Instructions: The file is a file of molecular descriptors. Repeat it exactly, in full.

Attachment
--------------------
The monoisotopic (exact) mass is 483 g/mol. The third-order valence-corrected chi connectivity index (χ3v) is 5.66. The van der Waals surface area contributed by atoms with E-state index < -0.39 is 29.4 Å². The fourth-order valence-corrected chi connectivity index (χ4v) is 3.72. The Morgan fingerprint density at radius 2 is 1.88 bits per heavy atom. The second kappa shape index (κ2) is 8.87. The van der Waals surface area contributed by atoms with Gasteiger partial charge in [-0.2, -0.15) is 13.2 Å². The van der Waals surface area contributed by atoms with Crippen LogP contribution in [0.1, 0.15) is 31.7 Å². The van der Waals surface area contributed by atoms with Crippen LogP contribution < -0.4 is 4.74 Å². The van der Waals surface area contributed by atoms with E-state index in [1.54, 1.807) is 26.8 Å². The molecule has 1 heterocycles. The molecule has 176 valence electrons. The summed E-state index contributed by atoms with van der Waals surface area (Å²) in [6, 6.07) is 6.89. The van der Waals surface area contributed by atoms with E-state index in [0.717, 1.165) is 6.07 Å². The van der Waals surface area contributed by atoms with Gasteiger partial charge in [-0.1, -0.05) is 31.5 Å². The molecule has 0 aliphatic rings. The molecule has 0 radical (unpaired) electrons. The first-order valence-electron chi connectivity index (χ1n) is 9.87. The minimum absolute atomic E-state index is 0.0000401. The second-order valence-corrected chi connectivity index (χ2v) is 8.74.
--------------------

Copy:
The monoisotopic (exact) mass is 483 g/mol. The third-order valence-corrected chi connectivity index (χ3v) is 5.66. The van der Waals surface area contributed by atoms with E-state index < -0.39 is 29.4 Å². The fourth-order valence-corrected chi connectivity index (χ4v) is 3.72. The Morgan fingerprint density at radius 2 is 1.88 bits per heavy atom. The second kappa shape index (κ2) is 8.87. The van der Waals surface area contributed by atoms with Gasteiger partial charge in [-0.2, -0.15) is 13.2 Å². The van der Waals surface area contributed by atoms with Crippen LogP contribution in [0.1, 0.15) is 31.7 Å². The van der Waals surface area contributed by atoms with Crippen LogP contribution < -0.4 is 4.74 Å². The van der Waals surface area contributed by atoms with E-state index in [1.54, 1.807) is 26.8 Å². The molecule has 1 heterocycles. The molecule has 176 valence electrons. The summed E-state index contributed by atoms with van der Waals surface area (Å²) in [6, 6.07) is 6.89. The van der Waals surface area contributed by atoms with E-state index in [0.717, 1.165) is 6.07 Å². The van der Waals surface area contributed by atoms with Gasteiger partial charge in [-0.1, -0.05) is 31.5 Å². The molecule has 0 aliphatic rings. The molecule has 0 radical (unpaired) electrons. The first-order valence-electron chi connectivity index (χ1n) is 9.87. The minimum absolute atomic E-state index is 0.0000401. The second-order valence-corrected chi connectivity index (χ2v) is 8.74.